Register to reply

Mechanical engineering: weapons

by Kalrag
Tags: engineering, mechanical, weapons
Share this thread:
Mar26-12, 04:51 PM
P: 2
As a mechanical engineering student, I can tell you that weapons design is one field that M.E.s head into. I personally have no interest in designing weapons, my focus is design race-cars. There are certain classes that I've taken that introduce you into that field. Just like some of the other previous posts you need to have a experience in chemistry, thermodynamics, machine design, physics, calculus, etc. I have a friend right now whom works as a civilian for the military and designs large caliber weapons for the military. She (yes she!) has a masters in mechanical engineering. Also check out Gaston Glock the famous gun maker. He never had experience in designing weapons but he was a mechanical engineer with extensive knowledge in thermoplastics. He designed the infamous glock 17 when he was 52!

Hope this helps some.

Good day and Good luck!
Mar26-12, 08:53 PM
P: 343
Get a solid ME, EE, or Chem E degree, then look for work with one of the military laboratories (if there are any left by that time) where most of the weapons design actually happens. If you are interested in big guns, try the Naval Surface Warfare Center where the Navy is developing the guns of the future. For slightly smaller guns, the Army is also developing guns at their labs. Picatinny Arsenal is actively involved in new ordinance development, so check on their work. I'm sure that there is work on the west coast that I am less aware of as well. The point is, you have to start watching the various military development programs to see where the new systems are being genned up. With the current national mood, this is not going to be a hot time for new programs.
Mar27-12, 11:06 AM
P: 851
Additionally, many/most new weapons are designed by companies which vie for government grants and contracts to develop new technologies. This work is not necessarily (or even generally) done by the "government agencies".

A degree in ME will get you started, but if you want to head into the weapons development field, you'll either need to:
a) Start your own company / get in with a person starting their own from the beginning
b) Get a higher level degree in engineering relating to things applicable to the weapons field (Ballistics, aerodynamics, combustion, Instrumentation&Control, Composites/Materials, etc) and hope a government contracted company needs some extra hands / has a big contract on the horizon.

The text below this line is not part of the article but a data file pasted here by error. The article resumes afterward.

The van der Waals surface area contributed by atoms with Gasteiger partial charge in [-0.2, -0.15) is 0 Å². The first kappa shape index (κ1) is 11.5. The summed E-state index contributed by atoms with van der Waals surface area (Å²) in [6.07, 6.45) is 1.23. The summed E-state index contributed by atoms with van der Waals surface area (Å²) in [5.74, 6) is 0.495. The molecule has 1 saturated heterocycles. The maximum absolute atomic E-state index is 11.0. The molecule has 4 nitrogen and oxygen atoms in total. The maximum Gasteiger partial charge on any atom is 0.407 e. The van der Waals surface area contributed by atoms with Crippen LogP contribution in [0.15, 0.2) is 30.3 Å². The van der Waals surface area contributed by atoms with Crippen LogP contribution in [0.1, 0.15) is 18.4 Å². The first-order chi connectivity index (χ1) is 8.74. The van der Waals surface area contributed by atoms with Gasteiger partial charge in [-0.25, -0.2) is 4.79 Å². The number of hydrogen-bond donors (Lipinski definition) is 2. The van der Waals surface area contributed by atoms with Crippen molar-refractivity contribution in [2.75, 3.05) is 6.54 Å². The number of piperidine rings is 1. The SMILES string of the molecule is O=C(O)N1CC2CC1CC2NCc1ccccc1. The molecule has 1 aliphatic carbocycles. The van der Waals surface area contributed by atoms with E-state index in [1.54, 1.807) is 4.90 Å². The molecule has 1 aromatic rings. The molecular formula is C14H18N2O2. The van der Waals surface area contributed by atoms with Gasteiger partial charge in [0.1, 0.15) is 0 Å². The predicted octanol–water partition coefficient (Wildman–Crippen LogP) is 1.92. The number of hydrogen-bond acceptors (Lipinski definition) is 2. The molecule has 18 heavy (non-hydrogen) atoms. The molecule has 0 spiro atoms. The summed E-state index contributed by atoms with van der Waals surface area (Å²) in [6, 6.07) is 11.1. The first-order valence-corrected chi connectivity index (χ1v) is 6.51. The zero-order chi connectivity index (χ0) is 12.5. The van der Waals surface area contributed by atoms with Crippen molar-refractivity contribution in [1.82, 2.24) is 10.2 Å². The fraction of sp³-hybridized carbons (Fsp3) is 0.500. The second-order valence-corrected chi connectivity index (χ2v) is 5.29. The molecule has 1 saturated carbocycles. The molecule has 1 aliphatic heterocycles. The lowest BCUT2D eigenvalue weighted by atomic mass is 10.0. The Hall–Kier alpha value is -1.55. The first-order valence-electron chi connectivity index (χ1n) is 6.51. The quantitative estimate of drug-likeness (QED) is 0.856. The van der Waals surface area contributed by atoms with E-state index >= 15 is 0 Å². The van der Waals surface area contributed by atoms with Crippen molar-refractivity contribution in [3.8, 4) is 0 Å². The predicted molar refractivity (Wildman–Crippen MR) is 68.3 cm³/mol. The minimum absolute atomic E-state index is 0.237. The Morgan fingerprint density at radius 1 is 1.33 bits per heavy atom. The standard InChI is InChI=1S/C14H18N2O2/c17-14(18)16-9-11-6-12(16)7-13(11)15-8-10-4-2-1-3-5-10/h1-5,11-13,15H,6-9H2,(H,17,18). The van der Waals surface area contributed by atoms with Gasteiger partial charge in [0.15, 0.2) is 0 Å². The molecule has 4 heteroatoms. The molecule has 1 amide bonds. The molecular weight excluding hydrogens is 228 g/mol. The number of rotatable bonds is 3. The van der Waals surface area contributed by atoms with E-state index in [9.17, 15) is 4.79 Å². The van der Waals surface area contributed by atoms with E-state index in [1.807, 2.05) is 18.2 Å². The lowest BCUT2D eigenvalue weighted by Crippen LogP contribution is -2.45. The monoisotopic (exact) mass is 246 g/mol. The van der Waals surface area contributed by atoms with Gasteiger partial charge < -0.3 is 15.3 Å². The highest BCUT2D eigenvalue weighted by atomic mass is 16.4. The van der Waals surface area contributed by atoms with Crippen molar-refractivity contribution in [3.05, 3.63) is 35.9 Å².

c) Call around the various corps of the military and ask what direction you would take if you wanted to become part of their weapons development / new technology programs
Mar31-12, 12:47 AM
P: 6
If I were you I'd arrange for my Dad to help me get some advice from some leading military contractors already engaged in weapons production & research.
Most organisations will find the time to offer advice to people like yourself if they believe the enquiry is genuine & you are ready for university training.
If you already have great grades, you might even discover that some potential employers have cadet schemes & can help out with study costs.
Make sure if you follow this advice that you present well with a portfolio showing what you have already managed to achieve.
Apr6-12, 10:12 AM
P: 32
I will be studying B.Eng in Engineering Physics -

1- I like this degree for its excelled and vast knowledge.
2- Can this lead me to any mechanical related field and thus work for mechanical engineering (and weapons aswell)
3- I can provide the in detail course description if it can help the reader provide a better advice.

Thank you !

Register to reply

Related Discussions
Mechanical engineering graduate transferring to civil engineering Academic Guidance 1
Structural Engineering with Mechanical Engineering background Academic Guidance 6
Civil engineering or mechanical engineering Career Guidance 1
Is Manufacturing/Industrial Engineering a subfield of Mechanical Engineering Career Guidance 2
A mechanical engineering student hating mechanical design Academic Guidance 14